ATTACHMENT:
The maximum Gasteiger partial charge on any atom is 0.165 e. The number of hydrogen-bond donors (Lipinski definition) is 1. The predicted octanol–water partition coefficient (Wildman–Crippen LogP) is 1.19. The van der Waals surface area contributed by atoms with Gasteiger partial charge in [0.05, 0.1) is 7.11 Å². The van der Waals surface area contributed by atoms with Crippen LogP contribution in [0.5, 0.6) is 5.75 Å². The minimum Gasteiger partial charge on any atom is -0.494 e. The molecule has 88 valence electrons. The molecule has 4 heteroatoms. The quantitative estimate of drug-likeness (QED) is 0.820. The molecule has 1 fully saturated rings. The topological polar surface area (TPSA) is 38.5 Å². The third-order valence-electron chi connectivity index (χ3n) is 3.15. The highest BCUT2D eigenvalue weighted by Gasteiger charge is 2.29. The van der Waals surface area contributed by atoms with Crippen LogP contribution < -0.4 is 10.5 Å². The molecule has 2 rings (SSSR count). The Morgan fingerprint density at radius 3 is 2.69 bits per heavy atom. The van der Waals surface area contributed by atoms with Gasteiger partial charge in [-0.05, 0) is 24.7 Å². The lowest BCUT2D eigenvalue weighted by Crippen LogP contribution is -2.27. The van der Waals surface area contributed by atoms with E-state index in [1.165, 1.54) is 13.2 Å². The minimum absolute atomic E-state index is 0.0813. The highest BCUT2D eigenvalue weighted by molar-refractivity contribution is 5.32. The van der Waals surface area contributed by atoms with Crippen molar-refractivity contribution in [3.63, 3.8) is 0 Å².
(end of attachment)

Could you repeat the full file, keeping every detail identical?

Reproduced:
The maximum Gasteiger partial charge on any atom is 0.165 e. The number of hydrogen-bond donors (Lipinski definition) is 1. The predicted octanol–water partition coefficient (Wildman–Crippen LogP) is 1.19. The van der Waals surface area contributed by atoms with Gasteiger partial charge in [0.05, 0.1) is 7.11 Å². The van der Waals surface area contributed by atoms with Crippen LogP contribution in [0.5, 0.6) is 5.75 Å². The minimum Gasteiger partial charge on any atom is -0.494 e. The molecule has 88 valence electrons. The molecule has 4 heteroatoms. The quantitative estimate of drug-likeness (QED) is 0.820. The molecule has 1 fully saturated rings. The topological polar surface area (TPSA) is 38.5 Å². The third-order valence-electron chi connectivity index (χ3n) is 3.15. The highest BCUT2D eigenvalue weighted by Gasteiger charge is 2.29. The van der Waals surface area contributed by atoms with Crippen LogP contribution < -0.4 is 10.5 Å². The molecule has 2 rings (SSSR count). The Morgan fingerprint density at radius 3 is 2.69 bits per heavy atom. The van der Waals surface area contributed by atoms with Gasteiger partial charge in [-0.05, 0) is 24.7 Å². The lowest BCUT2D eigenvalue weighted by Crippen LogP contribution is -2.27. The van der Waals surface area contributed by atoms with E-state index in [1.165, 1.54) is 13.2 Å². The minimum absolute atomic E-state index is 0.0813. The highest BCUT2D eigenvalue weighted by molar-refractivity contribution is 5.32. The van der Waals surface area contributed by atoms with Crippen molar-refractivity contribution in [3.63, 3.8) is 0 Å².